A policeman pushed through. “What’s going on? Break it up.”
“He won’t sit down,” someone yelled. “He won’t stop singing,” someone else said. “He’s trying to start a riot. He’s a radical.”
“Let’s go fella,” the policeman said, leading him away as he finished the final stanza, holding the note as long as he could.
The judge fined him $25 for disorderly conduct, and warned him about not shouting fire in a crowded theater.
The next week he went to the Amazing Bowl. The crowd was led in singing the National Anthem by
a rock star, who had been up all night with three groupies. A squadron of dive bombers flew between the goal posts. He stood with with everyone else. As the music was played, he moved his lips because he was chewing peanuts, and he stared at the chest of a majorette. Then he sat down with everyone else.
The man in the next seat offered him a sip from his hip flask.
Over half an hour later, end of the first, and no hits yet.
Why is the reality of drinking of beer so much different than what I see in the commercials? I guess it’s not so important anymore. From what I see on TV, I’m apparently too old to drink beer.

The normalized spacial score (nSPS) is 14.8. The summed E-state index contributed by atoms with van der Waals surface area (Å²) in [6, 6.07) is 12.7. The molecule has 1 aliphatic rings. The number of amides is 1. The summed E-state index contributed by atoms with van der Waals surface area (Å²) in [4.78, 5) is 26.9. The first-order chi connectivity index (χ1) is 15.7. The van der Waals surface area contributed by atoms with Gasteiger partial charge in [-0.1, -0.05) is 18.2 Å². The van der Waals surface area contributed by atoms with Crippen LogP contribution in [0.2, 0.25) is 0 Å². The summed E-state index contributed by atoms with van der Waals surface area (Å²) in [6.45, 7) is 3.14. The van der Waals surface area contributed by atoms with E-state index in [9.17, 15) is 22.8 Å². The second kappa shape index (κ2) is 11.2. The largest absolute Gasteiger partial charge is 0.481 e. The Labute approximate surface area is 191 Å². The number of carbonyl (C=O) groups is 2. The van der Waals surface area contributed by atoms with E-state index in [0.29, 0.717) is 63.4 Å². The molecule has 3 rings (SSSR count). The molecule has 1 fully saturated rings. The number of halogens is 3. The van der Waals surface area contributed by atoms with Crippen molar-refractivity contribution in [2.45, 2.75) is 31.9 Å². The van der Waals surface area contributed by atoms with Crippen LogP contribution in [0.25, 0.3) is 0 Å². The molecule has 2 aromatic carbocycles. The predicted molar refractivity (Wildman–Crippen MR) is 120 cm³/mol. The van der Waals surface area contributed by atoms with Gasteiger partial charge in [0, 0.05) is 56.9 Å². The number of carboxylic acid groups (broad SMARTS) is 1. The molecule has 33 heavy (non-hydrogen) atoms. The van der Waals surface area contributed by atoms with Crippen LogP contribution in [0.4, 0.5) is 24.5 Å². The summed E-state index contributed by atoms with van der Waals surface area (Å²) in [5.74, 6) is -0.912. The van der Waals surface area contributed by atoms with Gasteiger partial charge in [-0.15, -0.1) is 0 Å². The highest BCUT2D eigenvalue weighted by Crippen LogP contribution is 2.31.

Three up, three down for Halladay to end the top of the 2nd.
People get paid for doing this shit (live blogging)?
Ford commercial. I’ll never buy another Ford. Owning a Ranger was one of the worst experiences in my life, just slightly better than getting bacillary dysentery in Morocco.
David Robertson pitching for the AL. Full count on Holliday.
3 innings, still no score
I think that giving the home-field advantage to the team whose league won the All-Star Game is a bunch of baloney. Or bologna. Why should a team benefit or suffer from the deeds of a composite team that plays only one game?
Oh, fuck, Lee gives Gonzalez the pitch he wants. Home run, 1-0, AL.(I told my son that the NL was going to win).
Prince Fielder’s dropped fly is ruled a hit, not an error.
Why am I doing this? I’m beginning to get bored.
Prince Fielder has redeemed himself, and then some. NL leads 3-1.
There’s a Jew on first base, as Kevin Youkilis hits a 2-out single. The Red Sox players are actually concerned about the outcome of this game, as they plan to make it to the World Series.
Kendrick grounds out, stranding the Jew at 2nd base. Still 3-1.
Oh, shit, they’re singing G-d Bless America. Do we really need to have this gross admixture of religion, nationalism, and big-dollar professional sports?
Castro of the Cubs just struck out. How did a guy who made 17 errors so far make the All-Star team?
The Panda is up to bat. Will we see any other Giants (Timmy? Wilson?)?
Sandoval gets an RBI. 4-1, NL leads.
2 outs from an NL win
Will Castro’s error loom large? What is this guy doing in the All-Star game anyway?
The Beard is on his way in. Will he save the NL?
One out to go.
Back to back wins for the NL!